I waited several days to write this because my first thought was what I would do if someone did something like this to my child. My initial reaction -- and I'm fairly certain most parents would feel this way -- was homicidal. If someone molested my child, he would need the police to protect him from me. If I found him first, his death would be neither quick nor clean. I might spend the rest of my life in prison, though I'm not sure a right-thinking jury would convict me. Those were the first thoughts that popped into my head, and I'm not ashamed to say that. So why didn't Paterno, a parent and grandparent who claims to have dedicated his life to the kids, feel the same way? Why didn't he do everything in his power to ensure he helped protect a kid who couldn't protect himself? I thought if I waited a few days I could look at the situation through a more rational lens. I can't. Every time I think about it, I get more angry. And I pray that I can protect my kids from the monsters, because apparently not everyone feels the same responsibility. If Paterno would sit silently for years about this, he has no business representing a proud university. Fire him now, not in days or weeks as The New York Times is reporting. I don't give a damn how many games he's won. It was an allegation made by one person, who apparently didn't think enough about what he allegedly saw to report it to the police. Did the AD perform an internal investigation of the matter after he had been informed about it by Paterno? If so, was Paterno made privy to the results of that investigation? Was he lied to? We just don't know.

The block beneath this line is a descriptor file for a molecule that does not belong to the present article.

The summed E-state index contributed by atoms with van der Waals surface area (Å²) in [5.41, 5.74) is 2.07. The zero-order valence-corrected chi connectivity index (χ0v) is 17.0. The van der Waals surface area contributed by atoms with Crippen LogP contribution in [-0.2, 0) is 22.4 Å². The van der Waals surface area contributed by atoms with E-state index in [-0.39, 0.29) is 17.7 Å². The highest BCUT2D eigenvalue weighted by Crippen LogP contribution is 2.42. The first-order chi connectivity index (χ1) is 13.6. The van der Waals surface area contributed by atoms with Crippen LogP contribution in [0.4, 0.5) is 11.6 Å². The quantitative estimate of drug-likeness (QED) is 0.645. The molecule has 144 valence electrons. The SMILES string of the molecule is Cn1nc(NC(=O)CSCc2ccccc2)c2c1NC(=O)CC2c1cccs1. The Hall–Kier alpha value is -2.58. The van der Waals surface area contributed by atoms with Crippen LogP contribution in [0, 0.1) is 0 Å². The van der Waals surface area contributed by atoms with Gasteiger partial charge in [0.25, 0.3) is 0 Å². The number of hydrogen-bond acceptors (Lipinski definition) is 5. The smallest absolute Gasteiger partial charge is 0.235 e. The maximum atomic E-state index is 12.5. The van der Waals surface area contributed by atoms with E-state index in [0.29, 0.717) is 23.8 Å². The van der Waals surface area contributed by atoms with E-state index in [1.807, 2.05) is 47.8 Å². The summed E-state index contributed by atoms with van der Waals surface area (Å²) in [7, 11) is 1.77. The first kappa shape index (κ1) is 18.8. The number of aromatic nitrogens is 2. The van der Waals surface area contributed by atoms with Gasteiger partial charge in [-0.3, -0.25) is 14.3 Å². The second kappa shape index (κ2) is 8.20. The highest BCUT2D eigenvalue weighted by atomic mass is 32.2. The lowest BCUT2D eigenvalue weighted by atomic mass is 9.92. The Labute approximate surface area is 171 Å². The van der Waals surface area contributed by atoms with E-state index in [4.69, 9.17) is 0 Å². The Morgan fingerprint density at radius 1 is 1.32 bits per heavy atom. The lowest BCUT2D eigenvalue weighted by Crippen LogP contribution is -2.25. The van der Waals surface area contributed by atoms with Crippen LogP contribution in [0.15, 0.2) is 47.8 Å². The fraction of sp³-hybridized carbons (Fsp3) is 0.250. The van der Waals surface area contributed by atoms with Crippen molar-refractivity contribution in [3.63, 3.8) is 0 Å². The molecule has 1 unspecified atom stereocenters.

Paterno released a statement Sunday night saying the graduate assistant was distraught and did not describe the specific act mentioned in the grand jury presentment. Maybe Paterno didn't grasp the seriousness of the allegation. Maybe he didn't understand. Perhaps so.
Or maybe Paterno has hidden behind a wall of lawyer-speak because he knows he failed in his duty as a human being. Maybe that's why Penn State President Graham Spanier -- who also needs to be fired for the same reason as Paterno -- canceled Paterno's regularly scheduled press conference Tuesday. Paterno can't stand up to tough questions, because he has no moral leg on which to stand. If no one had made an accusation, it would be completely believable that Paterno didn't know. His inaction would make sense.What attorney would advise his client to make comments about his involvement in an on-going criminal investigation...or potential huge civil suit? Surely, the Penn State did not want Paterno saying anything that might increase the liability of the school. If Paterno spoke and merely stated, that yes...I should have, in hindsight, called the police...such a statement is an admission of liability against other alleged victims of Sandusky...subsequent to this incident.